Fame poses new risk for China's 'magic rabbit'

Story highlights

  • Few knew about China's "magic rabbit" until pictures went viral this year
  • Rarer than a panda, it now faces a new threat: Human attention
  • Man who discovered species says reserve is needed to protect tiny mammal

Beijing (CNN)Rarer than a panda, few people knew about the Ili pika until earlier this year when pictures of China's "magic bunny" went viral after being featured in a series of news reports.

But now the tiny and endangered mammal is finding out the price of fame.
Conservationist Li Weidong, who discovered the species in 1983, lamented the lack of funding for his conservation efforts when first interviewed by CNN in March.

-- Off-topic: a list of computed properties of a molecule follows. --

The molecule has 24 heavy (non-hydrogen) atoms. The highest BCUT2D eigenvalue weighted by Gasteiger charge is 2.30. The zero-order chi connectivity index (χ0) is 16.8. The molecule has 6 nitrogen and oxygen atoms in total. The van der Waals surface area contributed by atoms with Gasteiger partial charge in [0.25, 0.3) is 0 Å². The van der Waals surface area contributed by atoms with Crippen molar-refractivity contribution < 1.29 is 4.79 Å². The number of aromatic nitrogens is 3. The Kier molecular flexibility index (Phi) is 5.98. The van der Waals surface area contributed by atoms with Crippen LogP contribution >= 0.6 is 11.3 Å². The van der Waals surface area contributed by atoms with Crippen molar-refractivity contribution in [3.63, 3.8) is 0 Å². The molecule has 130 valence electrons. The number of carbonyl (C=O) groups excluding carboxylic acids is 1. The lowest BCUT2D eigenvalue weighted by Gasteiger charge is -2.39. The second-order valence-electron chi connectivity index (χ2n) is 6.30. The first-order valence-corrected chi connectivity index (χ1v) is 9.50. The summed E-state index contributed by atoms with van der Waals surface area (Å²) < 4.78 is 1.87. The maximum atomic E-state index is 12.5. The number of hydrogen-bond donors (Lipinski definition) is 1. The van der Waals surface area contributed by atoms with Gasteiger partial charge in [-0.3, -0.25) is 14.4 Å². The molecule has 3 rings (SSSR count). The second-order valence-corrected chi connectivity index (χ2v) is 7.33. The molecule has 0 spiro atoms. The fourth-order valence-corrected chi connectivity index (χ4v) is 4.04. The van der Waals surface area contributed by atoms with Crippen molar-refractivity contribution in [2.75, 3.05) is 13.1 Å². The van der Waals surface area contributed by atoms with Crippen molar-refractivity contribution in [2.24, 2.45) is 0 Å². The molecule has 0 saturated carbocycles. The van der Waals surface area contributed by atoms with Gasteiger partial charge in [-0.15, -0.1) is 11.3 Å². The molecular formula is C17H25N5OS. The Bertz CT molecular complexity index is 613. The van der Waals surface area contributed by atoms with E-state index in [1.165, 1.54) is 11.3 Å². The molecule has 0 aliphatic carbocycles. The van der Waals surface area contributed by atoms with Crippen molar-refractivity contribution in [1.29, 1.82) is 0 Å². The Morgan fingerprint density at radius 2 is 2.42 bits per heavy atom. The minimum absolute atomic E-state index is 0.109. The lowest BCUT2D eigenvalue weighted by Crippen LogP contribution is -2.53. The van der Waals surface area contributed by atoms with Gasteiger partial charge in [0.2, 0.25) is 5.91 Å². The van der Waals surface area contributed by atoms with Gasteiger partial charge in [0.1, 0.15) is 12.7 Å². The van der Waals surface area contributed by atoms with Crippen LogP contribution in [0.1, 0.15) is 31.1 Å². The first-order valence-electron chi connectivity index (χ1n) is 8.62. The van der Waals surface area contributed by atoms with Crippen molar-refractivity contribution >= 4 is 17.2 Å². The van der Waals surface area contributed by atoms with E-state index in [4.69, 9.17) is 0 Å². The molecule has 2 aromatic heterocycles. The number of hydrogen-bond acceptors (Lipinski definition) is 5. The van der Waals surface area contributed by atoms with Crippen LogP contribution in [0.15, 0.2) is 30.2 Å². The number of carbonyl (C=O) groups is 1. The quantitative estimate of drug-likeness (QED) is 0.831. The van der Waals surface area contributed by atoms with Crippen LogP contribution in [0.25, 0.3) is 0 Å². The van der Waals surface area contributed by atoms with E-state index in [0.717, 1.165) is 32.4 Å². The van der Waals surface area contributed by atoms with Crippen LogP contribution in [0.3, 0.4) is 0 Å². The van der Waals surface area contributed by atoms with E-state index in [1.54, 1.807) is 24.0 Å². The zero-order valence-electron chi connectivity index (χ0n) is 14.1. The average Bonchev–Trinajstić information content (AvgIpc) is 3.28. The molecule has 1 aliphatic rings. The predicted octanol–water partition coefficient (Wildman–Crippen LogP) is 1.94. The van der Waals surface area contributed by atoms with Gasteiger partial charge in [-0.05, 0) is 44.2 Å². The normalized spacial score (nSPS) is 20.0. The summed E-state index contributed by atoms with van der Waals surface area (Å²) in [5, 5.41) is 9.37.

He's since been able to raise almost $28,000 on a Chinese crowd-funding website, enough to fund his research and conservation efforts for the next year.
    But Li told CNN this week that the tiny mammal now faces other threats.
    People have tried to catch the pika, wanting one as a pet. Companies have offered Li funding to catch the pika and then artificially breed them, Li said.
    "Ili pikas, as alpine animals, can't adapt to the environment at low elevations without special facilities," he said.
    "Would they survive? Their population is already small enough. Human capture